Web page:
Artist and scientist paint picture of depression in stop-motion film

Naomi Ackerman
Promoting awareness: artist Emma Allen paints the head of Dawn Craddock: Josh Shinner

An artist has teamed up with a scientist to create a short film revealing the brain chemistry behind depression – and it has already racked up 1.5 million hits online.

Emma Allen, a body art and stop-motion animation expert, and Daisy Thompson-Lake, a neuroscience PhD candidate at Queen Mary University of London, spent four years creating Adam, a minute-long film using varying painted images on the surface of a human head to explore the mental illness and its associated emotions.

Frames range from a person holding their head in their hands in despair to PET scans of various spheres of the brain, such as the hippocampus, which is ignited or dulled by the illness. The pair, who met on holiday, aim to promote awareness of depression as a medical condition and not a choice.

Ms Allen said: “Presenting science as an art piece puts it in another context and makes it more accessible.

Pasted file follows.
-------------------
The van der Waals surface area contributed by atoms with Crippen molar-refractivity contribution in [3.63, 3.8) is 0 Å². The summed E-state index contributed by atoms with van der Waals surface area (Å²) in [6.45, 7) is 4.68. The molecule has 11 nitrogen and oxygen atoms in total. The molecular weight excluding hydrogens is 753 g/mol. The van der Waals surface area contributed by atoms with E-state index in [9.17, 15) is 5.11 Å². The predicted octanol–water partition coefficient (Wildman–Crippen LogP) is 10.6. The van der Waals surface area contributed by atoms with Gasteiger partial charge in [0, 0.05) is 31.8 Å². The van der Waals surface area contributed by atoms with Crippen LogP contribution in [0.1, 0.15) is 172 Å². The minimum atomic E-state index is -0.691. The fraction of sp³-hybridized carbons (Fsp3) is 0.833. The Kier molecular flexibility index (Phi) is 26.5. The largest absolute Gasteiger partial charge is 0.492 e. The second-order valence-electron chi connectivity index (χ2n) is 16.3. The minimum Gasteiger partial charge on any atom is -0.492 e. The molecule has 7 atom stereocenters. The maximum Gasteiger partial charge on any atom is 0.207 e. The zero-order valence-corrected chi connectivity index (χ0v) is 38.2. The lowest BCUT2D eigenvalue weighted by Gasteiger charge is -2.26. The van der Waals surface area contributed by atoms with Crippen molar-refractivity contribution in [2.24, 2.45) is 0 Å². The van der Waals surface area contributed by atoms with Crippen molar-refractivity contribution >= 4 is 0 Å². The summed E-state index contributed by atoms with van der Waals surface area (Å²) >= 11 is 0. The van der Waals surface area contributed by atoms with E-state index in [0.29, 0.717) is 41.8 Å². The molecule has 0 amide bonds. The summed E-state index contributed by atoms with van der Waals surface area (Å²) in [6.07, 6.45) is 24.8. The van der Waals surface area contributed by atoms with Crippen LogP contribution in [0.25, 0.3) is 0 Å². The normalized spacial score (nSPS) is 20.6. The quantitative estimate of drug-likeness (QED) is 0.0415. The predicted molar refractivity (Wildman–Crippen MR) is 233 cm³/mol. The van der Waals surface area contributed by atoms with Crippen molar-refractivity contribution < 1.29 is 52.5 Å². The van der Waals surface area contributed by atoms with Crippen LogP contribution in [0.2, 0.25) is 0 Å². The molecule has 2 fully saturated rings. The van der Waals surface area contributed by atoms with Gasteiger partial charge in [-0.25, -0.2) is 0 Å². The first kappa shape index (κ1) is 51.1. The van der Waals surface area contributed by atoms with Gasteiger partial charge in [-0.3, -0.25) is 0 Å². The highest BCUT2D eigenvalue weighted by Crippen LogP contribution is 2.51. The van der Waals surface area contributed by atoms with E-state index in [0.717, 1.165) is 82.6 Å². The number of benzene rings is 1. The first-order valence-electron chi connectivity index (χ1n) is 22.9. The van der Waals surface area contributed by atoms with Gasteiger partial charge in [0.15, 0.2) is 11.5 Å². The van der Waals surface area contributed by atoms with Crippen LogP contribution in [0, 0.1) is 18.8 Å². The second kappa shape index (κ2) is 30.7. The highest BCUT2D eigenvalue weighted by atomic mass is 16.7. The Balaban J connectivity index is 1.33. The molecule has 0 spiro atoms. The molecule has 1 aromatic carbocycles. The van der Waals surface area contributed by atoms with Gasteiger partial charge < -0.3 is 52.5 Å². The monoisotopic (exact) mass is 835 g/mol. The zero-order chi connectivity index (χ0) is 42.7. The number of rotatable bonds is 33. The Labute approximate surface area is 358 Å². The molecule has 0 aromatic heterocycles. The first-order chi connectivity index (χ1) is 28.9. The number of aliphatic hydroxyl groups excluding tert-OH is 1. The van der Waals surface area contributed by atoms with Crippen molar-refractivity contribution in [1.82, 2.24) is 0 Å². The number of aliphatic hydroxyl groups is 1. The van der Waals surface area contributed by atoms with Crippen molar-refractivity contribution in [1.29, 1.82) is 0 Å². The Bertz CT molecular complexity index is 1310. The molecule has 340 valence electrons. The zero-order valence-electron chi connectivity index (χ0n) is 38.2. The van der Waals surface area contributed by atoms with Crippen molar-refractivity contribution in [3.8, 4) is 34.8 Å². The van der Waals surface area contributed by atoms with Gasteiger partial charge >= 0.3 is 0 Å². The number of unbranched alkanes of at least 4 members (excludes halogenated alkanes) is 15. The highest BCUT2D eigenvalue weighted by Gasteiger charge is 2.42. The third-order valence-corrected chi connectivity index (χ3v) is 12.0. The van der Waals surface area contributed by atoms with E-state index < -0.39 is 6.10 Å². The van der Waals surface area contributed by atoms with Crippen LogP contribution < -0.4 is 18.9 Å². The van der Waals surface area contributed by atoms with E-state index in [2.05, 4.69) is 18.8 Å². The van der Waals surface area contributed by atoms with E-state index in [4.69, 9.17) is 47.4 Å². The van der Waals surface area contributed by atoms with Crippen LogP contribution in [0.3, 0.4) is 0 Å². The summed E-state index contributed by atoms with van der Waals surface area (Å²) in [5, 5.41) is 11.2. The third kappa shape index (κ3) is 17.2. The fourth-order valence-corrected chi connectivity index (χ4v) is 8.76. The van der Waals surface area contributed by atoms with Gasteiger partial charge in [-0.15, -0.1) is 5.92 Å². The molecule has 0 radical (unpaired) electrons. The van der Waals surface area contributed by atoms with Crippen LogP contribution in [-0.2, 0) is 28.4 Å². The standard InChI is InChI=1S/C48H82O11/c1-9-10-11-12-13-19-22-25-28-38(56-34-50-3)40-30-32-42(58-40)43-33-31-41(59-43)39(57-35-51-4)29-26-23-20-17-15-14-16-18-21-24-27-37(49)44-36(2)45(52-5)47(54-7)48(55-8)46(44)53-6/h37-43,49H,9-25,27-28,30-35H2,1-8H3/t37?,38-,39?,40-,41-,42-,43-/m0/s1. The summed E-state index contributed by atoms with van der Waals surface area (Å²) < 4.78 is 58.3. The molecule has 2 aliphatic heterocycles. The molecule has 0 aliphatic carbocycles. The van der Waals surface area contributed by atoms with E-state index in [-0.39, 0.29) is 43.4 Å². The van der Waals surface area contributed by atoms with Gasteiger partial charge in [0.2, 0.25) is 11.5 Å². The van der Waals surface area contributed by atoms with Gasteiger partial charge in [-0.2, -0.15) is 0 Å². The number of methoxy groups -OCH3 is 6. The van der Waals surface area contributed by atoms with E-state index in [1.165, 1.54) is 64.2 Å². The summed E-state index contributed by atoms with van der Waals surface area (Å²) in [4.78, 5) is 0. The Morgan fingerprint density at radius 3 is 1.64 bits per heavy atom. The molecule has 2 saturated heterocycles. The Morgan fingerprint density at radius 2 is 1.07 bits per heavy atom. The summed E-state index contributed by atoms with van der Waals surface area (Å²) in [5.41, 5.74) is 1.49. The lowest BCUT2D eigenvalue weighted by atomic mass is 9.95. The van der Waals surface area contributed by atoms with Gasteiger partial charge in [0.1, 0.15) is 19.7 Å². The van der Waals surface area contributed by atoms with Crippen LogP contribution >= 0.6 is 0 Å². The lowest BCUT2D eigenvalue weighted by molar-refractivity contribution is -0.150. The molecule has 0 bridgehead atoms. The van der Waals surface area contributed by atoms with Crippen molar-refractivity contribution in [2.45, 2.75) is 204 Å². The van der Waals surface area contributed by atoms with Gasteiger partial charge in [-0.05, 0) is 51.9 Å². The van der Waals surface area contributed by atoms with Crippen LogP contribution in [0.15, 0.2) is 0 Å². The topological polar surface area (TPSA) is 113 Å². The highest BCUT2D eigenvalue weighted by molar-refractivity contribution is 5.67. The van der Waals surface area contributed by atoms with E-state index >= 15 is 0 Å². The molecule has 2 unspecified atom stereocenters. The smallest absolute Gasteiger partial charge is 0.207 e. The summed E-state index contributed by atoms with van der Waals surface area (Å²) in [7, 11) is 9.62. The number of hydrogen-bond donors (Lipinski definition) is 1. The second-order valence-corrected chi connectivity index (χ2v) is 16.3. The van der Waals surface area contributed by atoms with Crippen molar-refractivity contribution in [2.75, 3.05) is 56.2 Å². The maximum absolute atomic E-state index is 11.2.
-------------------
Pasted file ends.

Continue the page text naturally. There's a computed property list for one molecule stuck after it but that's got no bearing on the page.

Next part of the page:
Still from Adam, an example of the PET scans of various spheres of the brain which is ignited or dulled by the illness.

“We are working in an interesting time because with videos on social media, we have a bite-sized way of getting information across which can also be art pieces.

“We didn’t put audio and subtitles over it as it would ruin the art side, but we put explanatory notes below the video online so that people can learn more if they want to.”

Emma Allen spent four years making the stop motion video to highlight issues around mental health (Josh Shinner)

The artwork, named Adam after a friend of Ms Thompson-Lake’s who took his own life in 2010, is part of their planned series called GreyMatters, supported through crowdfunding on Indiegogo and grants from Queen Mary and Artichoke arts group. It aims to remove the social stigma that accompanies mental health.

Their next film will focus on addiction, which is “far more difficult” due to the range of addictive behaviours and their different appearance in the brain.